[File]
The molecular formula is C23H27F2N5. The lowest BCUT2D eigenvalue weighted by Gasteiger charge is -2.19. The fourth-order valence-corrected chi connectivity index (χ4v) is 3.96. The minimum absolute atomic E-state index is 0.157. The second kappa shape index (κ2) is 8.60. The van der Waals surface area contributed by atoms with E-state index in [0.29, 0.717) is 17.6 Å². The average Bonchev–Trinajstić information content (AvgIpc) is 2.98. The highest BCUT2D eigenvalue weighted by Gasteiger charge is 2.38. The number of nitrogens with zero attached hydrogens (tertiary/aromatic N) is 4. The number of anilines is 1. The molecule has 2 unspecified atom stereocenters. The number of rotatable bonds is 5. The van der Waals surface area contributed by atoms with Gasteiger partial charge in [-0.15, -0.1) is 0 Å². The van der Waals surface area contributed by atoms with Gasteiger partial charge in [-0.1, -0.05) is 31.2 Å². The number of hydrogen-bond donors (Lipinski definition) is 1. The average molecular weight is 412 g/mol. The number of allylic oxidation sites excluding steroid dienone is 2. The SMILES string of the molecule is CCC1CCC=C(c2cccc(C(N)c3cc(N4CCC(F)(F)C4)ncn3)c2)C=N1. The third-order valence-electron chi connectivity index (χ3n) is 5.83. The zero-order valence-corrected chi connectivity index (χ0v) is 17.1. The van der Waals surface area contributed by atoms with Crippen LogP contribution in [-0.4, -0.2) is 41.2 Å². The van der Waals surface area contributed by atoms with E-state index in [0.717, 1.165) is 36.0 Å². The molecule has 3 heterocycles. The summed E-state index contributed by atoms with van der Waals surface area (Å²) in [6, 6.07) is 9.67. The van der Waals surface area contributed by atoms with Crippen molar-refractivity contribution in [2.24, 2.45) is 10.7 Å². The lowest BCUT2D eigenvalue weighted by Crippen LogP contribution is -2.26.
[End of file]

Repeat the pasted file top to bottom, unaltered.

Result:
The molecular formula is C23H27F2N5. The lowest BCUT2D eigenvalue weighted by Gasteiger charge is -2.19. The fourth-order valence-corrected chi connectivity index (χ4v) is 3.96. The minimum absolute atomic E-state index is 0.157. The second kappa shape index (κ2) is 8.60. The van der Waals surface area contributed by atoms with E-state index in [0.29, 0.717) is 17.6 Å². The average Bonchev–Trinajstić information content (AvgIpc) is 2.98. The highest BCUT2D eigenvalue weighted by Gasteiger charge is 2.38. The number of nitrogens with zero attached hydrogens (tertiary/aromatic N) is 4. The number of anilines is 1. The molecule has 2 unspecified atom stereocenters. The number of rotatable bonds is 5. The van der Waals surface area contributed by atoms with Gasteiger partial charge in [-0.15, -0.1) is 0 Å². The van der Waals surface area contributed by atoms with Gasteiger partial charge in [-0.1, -0.05) is 31.2 Å². The number of hydrogen-bond donors (Lipinski definition) is 1. The average molecular weight is 412 g/mol. The number of allylic oxidation sites excluding steroid dienone is 2. The SMILES string of the molecule is CCC1CCC=C(c2cccc(C(N)c3cc(N4CCC(F)(F)C4)ncn3)c2)C=N1. The third-order valence-electron chi connectivity index (χ3n) is 5.83. The zero-order valence-corrected chi connectivity index (χ0v) is 17.1. The van der Waals surface area contributed by atoms with Crippen LogP contribution in [-0.4, -0.2) is 41.2 Å². The van der Waals surface area contributed by atoms with E-state index in [0.717, 1.165) is 36.0 Å². The molecule has 3 heterocycles. The summed E-state index contributed by atoms with van der Waals surface area (Å²) in [6, 6.07) is 9.67. The van der Waals surface area contributed by atoms with Crippen molar-refractivity contribution in [2.24, 2.45) is 10.7 Å². The lowest BCUT2D eigenvalue weighted by Crippen LogP contribution is -2.26.